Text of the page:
Microorganisms rarely live isolated in their natural environments but rather function in consolidated and socializing communities. Despite the growing availability of high-throughput sequencing and metagenomic data, we still know very little about the metabolic contributions of individual microbial players within an ecological niche and the extent and directionality of interactions among them. This calls for development of efficient modeling frameworks to shed light on less understood aspects of metabolism in microbial communities. Here, we introduce OptCom, a comprehensive flux balance analysis framework for microbial communities, which relies on a multi-level and multi-objective optimization formulation to properly describe trade-offs between individual vs. community level fitness criteria. In contrast to earlier approaches that rely on a single objective function, here, we consider species-level fitness criteria for the inner problems while relying on community-level objective maximization for the outer problem. OptCom is general enough to capture any type of interactions (positive, negative or combinations thereof) and is capable of accommodating any number of microbial species (or guilds) involved. We applied OptCom to quantify the syntrophic association in a well-characterized two-species microbial system, assess the level of sub-optimal growth in phototrophic microbial mats, and elucidate the extent and direction of inter-species metabolite and electron transfer in a model microbial community. We also used OptCom to examine addition of a new member to an existing community. Our study demonstrates the importance of trade-offs between species- and community-level fitness driving forces and lays the foundation for metabolic-driven analysis of various types of interactions in multi-species microbial systems using genome-scale metabolic models.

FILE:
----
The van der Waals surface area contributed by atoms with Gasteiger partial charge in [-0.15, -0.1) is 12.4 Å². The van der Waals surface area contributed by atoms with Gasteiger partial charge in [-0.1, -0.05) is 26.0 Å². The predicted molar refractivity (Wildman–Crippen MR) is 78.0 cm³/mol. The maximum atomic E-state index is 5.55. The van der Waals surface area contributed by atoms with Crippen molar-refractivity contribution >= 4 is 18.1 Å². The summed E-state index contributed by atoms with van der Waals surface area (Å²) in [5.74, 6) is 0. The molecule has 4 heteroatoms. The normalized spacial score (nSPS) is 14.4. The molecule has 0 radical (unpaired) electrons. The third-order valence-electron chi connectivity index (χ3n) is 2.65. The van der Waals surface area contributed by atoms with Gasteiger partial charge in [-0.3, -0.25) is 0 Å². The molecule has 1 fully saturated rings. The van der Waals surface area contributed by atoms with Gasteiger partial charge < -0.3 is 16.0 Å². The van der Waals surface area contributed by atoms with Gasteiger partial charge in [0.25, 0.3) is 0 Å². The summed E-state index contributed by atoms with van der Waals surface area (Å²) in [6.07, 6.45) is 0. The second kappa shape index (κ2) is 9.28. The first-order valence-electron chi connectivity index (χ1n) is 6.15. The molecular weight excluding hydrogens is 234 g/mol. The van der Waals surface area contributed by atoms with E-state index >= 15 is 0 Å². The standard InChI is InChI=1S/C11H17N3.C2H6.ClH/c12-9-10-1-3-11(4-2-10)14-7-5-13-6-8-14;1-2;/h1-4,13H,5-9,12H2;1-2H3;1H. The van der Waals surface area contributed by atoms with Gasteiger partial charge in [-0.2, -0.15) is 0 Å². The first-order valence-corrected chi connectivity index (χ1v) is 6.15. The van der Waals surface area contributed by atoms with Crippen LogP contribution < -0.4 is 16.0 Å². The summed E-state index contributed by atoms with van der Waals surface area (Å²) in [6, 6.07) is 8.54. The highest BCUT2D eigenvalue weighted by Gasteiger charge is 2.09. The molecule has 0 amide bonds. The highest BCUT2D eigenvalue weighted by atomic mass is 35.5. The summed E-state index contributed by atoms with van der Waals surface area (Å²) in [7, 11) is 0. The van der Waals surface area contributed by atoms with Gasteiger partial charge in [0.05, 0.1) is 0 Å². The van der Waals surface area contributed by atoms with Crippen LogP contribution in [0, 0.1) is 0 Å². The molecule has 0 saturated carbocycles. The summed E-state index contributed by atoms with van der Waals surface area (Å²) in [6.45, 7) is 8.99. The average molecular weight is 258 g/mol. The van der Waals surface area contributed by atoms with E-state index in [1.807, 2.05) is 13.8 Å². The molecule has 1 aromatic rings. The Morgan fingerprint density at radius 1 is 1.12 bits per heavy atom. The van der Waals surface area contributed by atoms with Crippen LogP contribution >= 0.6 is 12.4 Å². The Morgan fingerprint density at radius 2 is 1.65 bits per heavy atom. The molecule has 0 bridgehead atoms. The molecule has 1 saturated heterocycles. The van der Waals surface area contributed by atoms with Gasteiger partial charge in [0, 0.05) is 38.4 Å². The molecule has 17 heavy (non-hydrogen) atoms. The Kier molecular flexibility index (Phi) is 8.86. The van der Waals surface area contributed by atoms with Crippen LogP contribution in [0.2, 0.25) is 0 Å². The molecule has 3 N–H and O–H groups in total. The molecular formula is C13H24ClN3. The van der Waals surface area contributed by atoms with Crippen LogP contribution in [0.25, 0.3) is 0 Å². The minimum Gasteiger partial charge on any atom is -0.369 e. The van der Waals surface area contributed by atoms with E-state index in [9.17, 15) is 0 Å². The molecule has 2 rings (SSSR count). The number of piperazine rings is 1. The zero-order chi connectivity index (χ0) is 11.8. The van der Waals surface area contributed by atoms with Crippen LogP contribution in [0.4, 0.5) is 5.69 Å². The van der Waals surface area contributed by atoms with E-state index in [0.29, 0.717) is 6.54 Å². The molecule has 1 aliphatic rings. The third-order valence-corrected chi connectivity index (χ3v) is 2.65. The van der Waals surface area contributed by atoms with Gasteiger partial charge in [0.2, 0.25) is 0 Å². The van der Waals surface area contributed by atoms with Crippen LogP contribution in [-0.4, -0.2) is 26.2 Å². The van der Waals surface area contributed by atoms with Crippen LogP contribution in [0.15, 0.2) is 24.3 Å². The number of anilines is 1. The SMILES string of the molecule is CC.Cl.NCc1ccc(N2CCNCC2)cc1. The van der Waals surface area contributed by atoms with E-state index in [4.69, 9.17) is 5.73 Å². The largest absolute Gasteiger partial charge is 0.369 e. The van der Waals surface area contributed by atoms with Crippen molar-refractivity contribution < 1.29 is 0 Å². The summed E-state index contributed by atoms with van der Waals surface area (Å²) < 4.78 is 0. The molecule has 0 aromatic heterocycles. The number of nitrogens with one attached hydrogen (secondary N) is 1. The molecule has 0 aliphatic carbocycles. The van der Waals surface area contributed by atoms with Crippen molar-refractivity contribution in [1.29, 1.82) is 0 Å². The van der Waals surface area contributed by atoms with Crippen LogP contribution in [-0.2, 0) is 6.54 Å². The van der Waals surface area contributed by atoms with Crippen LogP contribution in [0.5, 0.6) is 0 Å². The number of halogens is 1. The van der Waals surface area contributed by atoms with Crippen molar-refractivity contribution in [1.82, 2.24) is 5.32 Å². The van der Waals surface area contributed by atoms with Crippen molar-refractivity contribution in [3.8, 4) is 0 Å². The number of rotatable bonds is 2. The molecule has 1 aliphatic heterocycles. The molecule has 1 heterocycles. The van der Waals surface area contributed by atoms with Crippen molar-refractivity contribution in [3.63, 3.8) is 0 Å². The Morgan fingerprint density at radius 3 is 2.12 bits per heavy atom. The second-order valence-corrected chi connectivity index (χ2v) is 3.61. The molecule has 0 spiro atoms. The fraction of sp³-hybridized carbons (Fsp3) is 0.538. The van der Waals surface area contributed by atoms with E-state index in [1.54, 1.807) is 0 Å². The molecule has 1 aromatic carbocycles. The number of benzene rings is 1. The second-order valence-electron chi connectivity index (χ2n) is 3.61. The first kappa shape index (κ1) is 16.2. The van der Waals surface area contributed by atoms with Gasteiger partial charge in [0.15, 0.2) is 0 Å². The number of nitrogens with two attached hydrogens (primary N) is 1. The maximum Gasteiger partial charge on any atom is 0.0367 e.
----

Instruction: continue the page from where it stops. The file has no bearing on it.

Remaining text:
All Science Journal Classification (ASJC) codes
- Ecology, Evolution, Behavior and Systematics
- Modeling and Simulation
- Molecular Biology
- Cellular and Molecular Neuroscience
- Computational Theory and Mathematics